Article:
orthogonal frequency-division multiplexing (OFDM)
What is orthogonal frequency-division multiplexing (OFDM)?
Orthogonal frequency-division multiplexing is a method of data transmission where a single information stream is split among several closely spaced narrowband subchannel frequencies instead of a single Wideband channel frequency. It is mostly used in wireless data transmission but may be employed in wired and fiber optic communication as well.
In a traditional single-channel modulation scheme, each data bit is sent serially or sequentially one after another. In OFDM, several bits can be sent in parallel, or at the same time, in separate substream channels. This enables each substream's data rate to be lower than would be required by a single stream of similar bandwidth. This makes the system less susceptible to interference and enables more efficient data bandwidth.
How orthogonal frequency-division multiplexing works
In the traditional stream, each bit might be represented by a 1 nanosecond segment of the signal, with 0.25 ns spacing between bits, for example. Using OFDM to split the signal across four component streams lets each bit be represented by 4 ns of the signal with 1 ns spacing between. The overall data rate is the same, 4 bits every 5 ns, but the signal integrity is higher.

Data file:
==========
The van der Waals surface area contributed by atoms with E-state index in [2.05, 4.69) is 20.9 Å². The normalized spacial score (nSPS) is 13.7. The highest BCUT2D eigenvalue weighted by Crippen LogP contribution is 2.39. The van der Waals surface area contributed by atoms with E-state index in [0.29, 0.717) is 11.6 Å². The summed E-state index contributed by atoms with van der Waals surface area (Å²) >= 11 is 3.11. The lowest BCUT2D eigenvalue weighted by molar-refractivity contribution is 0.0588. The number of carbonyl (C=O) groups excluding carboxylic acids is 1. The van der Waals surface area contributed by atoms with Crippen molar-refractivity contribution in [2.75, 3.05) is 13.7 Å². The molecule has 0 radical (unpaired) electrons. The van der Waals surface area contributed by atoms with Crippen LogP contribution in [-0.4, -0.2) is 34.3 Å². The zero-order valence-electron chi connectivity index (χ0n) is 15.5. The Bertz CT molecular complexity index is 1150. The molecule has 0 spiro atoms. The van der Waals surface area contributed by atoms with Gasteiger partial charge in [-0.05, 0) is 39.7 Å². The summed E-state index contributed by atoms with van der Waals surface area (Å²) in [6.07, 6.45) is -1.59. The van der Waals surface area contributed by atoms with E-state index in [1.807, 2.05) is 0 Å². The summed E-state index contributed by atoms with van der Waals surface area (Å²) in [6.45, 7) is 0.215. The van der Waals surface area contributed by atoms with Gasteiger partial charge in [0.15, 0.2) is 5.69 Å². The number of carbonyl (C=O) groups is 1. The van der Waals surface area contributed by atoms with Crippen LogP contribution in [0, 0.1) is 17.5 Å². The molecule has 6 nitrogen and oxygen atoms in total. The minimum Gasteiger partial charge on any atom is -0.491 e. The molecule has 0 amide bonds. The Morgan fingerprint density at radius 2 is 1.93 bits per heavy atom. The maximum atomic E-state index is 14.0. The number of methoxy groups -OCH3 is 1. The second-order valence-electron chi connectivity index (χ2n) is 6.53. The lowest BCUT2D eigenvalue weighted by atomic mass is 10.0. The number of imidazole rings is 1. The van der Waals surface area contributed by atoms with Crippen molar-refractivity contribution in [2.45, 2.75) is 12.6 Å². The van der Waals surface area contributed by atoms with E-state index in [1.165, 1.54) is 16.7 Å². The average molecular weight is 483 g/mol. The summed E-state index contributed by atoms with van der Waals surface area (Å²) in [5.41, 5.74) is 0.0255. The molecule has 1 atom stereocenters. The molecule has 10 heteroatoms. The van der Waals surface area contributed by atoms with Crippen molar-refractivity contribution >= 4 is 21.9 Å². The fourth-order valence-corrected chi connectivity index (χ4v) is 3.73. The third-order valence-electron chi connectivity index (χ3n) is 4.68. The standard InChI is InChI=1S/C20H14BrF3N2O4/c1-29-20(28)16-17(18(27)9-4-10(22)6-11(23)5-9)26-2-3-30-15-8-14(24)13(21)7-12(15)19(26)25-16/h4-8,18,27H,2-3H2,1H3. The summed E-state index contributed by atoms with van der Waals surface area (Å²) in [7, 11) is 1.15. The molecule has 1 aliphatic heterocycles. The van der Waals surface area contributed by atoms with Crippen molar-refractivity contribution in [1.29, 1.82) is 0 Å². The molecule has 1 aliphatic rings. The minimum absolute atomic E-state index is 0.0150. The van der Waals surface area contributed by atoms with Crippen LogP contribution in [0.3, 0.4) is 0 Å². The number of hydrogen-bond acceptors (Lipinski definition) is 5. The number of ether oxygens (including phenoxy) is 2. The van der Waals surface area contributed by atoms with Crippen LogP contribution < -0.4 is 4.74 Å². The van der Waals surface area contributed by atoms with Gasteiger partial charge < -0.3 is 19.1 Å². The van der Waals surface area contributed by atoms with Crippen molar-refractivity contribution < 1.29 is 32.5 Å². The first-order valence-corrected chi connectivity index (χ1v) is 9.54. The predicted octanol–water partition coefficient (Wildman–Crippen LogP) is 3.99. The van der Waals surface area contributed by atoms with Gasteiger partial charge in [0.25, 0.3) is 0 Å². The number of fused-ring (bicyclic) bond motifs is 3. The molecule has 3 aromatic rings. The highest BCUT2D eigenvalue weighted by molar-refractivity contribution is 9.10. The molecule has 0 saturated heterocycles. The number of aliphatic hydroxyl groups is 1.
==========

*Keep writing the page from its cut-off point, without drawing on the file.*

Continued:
As an illustration, imagine you were sending a letter to your grandmother. You could write your letter on a single piece of paper and mail it to her in an envelope. This would be like using a single frequency (one piece of paper) to send your entire message. But, because your grandmother can't see well, you instead write the same message in larger letters (a slower data rate) on several pieces of paper (representing data streams on different channels) but put them all in the same envelope (using same overall frequency spectrum).
OFDM builds on simpler frequency-division multiplexing (FDM). In FDM, the total data stream is divided into several subchannels, but the frequencies of the subchannels are spaced farther apart so they do not overlap or interfere. With OFDM, the subchannel frequencies are close together and overlapping but are still orthogonal, or separate, in that they are carefully chosen and modulated so that the interference between the subchannels is canceled out.
Extending orthogonal frequency-division multiplexing